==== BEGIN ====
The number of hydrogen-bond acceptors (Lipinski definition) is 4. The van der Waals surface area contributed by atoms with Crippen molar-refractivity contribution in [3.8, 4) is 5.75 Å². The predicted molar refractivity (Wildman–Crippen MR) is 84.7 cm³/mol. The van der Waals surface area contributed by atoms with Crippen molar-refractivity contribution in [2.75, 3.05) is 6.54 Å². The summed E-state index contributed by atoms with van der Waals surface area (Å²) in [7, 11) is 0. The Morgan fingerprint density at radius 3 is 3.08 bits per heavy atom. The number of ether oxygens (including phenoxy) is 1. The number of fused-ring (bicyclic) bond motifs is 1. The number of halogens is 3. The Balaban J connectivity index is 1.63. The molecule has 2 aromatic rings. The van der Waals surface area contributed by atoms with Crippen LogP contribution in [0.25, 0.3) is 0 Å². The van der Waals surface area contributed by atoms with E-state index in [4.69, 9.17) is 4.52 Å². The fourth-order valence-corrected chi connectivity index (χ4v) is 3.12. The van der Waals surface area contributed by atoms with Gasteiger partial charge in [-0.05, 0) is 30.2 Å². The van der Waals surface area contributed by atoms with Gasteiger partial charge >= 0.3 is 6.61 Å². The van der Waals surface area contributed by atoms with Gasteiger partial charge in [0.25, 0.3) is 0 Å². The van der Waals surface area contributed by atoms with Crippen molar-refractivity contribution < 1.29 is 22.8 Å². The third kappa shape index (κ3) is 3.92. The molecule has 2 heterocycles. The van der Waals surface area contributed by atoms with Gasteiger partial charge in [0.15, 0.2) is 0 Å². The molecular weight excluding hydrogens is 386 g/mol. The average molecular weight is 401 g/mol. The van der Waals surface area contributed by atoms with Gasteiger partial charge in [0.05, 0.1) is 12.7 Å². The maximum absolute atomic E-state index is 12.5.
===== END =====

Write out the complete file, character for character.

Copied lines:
The number of hydrogen-bond acceptors (Lipinski definition) is 4. The van der Waals surface area contributed by atoms with Crippen molar-refractivity contribution in [3.8, 4) is 5.75 Å². The predicted molar refractivity (Wildman–Crippen MR) is 84.7 cm³/mol. The van der Waals surface area contributed by atoms with Crippen molar-refractivity contribution in [2.75, 3.05) is 6.54 Å². The summed E-state index contributed by atoms with van der Waals surface area (Å²) in [7, 11) is 0. The Morgan fingerprint density at radius 3 is 3.08 bits per heavy atom. The number of ether oxygens (including phenoxy) is 1. The number of fused-ring (bicyclic) bond motifs is 1. The number of halogens is 3. The Balaban J connectivity index is 1.63. The molecule has 2 aromatic rings. The van der Waals surface area contributed by atoms with Crippen LogP contribution in [0.25, 0.3) is 0 Å². The van der Waals surface area contributed by atoms with E-state index in [4.69, 9.17) is 4.52 Å². The fourth-order valence-corrected chi connectivity index (χ4v) is 3.12. The van der Waals surface area contributed by atoms with Gasteiger partial charge in [-0.05, 0) is 30.2 Å². The van der Waals surface area contributed by atoms with Gasteiger partial charge >= 0.3 is 6.61 Å². The van der Waals surface area contributed by atoms with Gasteiger partial charge in [0.25, 0.3) is 0 Å². The van der Waals surface area contributed by atoms with Crippen molar-refractivity contribution < 1.29 is 22.8 Å². The third kappa shape index (κ3) is 3.92. The molecule has 2 heterocycles. The van der Waals surface area contributed by atoms with Gasteiger partial charge in [0.15, 0.2) is 0 Å². The molecular weight excluding hydrogens is 386 g/mol. The average molecular weight is 401 g/mol. The van der Waals surface area contributed by atoms with Gasteiger partial charge in [0.05, 0.1) is 12.7 Å². The maximum absolute atomic E-state index is 12.5.